Driving change – overcoming those voices in your head

Hi all – Happy New 2019 Financial Year to you! I hope all is well with you, your family, your work and your business. Below is a blog I did for my great colleagues at the NCP – the Network of Consulting Professionals. I hope you find it interesting and don’t forget to give me a call if you need any help in driving change in your business in the new financial year!



Driving change in your business – overcoming the voices in your head

“I have to do everything myself, but after all the buck stops with me doesn’t it?”

“There are good months and bad months and I never seem to break the cycle”

“I am my own boss but sometimes I feel more trapped than when I was a regular employee.”

“ I know I will have to make changes but what about the risks and what if I fail?”

Are these familiar voices in your head? You think back to when you started – are you listening to all the advice you were given about working on your business and not in your business? Are you doing important things for the long term of your business or only urgent things that need doing now? Are your days spent in chaos, putting out fires and constantly dealing with issues?

You know changes are needed. Maybe you don’t know where to turn or who to talk too? Here are some proven tips that can help you get on your way.

Tip 1: Put some focus on the change

Someone needs to be focused on the changes. You may have someone in your business that you can allocate a number of days per week concentrating solely on the changes. Don’t try to manage this yourself or fit it into your staff’s current workload whilst everyone is also trying to run the business! You may also need to consider external help – it may surprise you to know that there are many people out there who want to work on changes on a part time, ad-hoc basis.

Tip 2: Manage the change like a project

Say that there is a critical piece of locally made equipment in your factory that keeps breaking down. You sit down with the supplier to get an explanation. They say “Not sure what is wrong, we just sort of put it together and hoped that it would work”. You ask them about the specifications. “None”. What are the quality/build procedures? “I am the quality procedure”. You wouldn’t be too happy about their lack of structured approach would you?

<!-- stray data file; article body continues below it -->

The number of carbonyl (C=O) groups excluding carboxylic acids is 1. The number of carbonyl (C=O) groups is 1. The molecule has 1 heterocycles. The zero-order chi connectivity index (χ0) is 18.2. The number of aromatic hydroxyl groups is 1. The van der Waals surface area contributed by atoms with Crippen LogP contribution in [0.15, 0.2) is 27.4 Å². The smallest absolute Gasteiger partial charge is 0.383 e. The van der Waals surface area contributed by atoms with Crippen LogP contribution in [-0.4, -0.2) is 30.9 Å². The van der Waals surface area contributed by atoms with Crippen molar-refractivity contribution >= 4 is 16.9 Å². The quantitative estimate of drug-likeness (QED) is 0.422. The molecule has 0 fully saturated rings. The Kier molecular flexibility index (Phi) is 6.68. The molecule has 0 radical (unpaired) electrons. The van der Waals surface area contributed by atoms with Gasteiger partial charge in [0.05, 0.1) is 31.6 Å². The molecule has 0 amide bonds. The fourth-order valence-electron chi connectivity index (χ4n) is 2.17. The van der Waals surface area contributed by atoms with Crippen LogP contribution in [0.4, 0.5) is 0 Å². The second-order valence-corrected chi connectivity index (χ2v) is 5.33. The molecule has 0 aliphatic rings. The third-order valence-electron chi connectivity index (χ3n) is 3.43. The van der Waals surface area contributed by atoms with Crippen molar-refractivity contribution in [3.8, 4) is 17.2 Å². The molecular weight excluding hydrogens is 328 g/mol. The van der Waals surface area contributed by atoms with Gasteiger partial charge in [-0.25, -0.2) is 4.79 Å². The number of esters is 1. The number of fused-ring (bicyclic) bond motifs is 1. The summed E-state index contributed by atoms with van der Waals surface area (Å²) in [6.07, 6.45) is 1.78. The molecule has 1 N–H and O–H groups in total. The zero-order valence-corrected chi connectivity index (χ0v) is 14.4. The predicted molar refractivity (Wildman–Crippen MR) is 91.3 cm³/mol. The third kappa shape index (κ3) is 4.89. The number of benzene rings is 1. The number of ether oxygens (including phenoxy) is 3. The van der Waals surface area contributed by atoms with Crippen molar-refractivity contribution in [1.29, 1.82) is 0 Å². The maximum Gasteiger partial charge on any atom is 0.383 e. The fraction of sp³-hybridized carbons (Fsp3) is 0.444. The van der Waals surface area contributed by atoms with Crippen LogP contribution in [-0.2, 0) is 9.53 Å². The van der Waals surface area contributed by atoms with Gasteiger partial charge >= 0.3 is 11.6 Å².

Changing your business will be hard. A structured approach to the required activities like a simple Who, What, When will be invaluable in driving the change. Staff (and suppliers) need to be held accountable for doing things when they said they would. Otherwise things will meander along and your change will lose momentum and fizzle out.

Tip 3: Understand ALL the impacts

Pollyanna is an old children’s book about a cheerful and optimistic girl, but a more meaning of the term Pollyanna is to be blindly optimistic about the benefits of something and try to avoid the reality of the cost. Unfortunately, many of us a wired to be like this!

Changes need that excitement and energy but for change to be successful you need to deal with all the impacts, not only the good ones. This is called a business impact analysis. This describes (at the least) the current state, the future state, what is changing, what is not changing, who it affects and when.

This will be tough to do for you and the team, but it will be worth it in the long run. 

Tip 4: Did I say Communicate?

You know that the changes are the right thing for the business. You are committed to making them happen. How have you gone about telling others about this?

Have you openly gone through the change and what it will mean to your staff and your suppliers and customers?

What is the ‘mood in the pub’ about this change? Are people openly opposed or silently dismissive?

Your change will not be successful if you don’t have the buy-in from your staff. There – I’ve said it. Not everyone will be dancing with joy, but you will need to have a majority of people that are on board with you. Don’t assume that because you are the boss – everyone will just agree with you and get on with it. Get out of your office and communicate, communicate, communicate.

Businesses (and governments) of all sizes fall into traps and attempt to make changes that are spectacularly unsuccessful. Understanding some basic techniques like these above can make a huge difference to you making the most of your investment in change. 

You need to grow and make changes to your business? Spend some time thinking about (1) focus, (2) project management, (3) business impacts and (4) communicating with your people. I guarantee it will make a huge difference to your chances of success.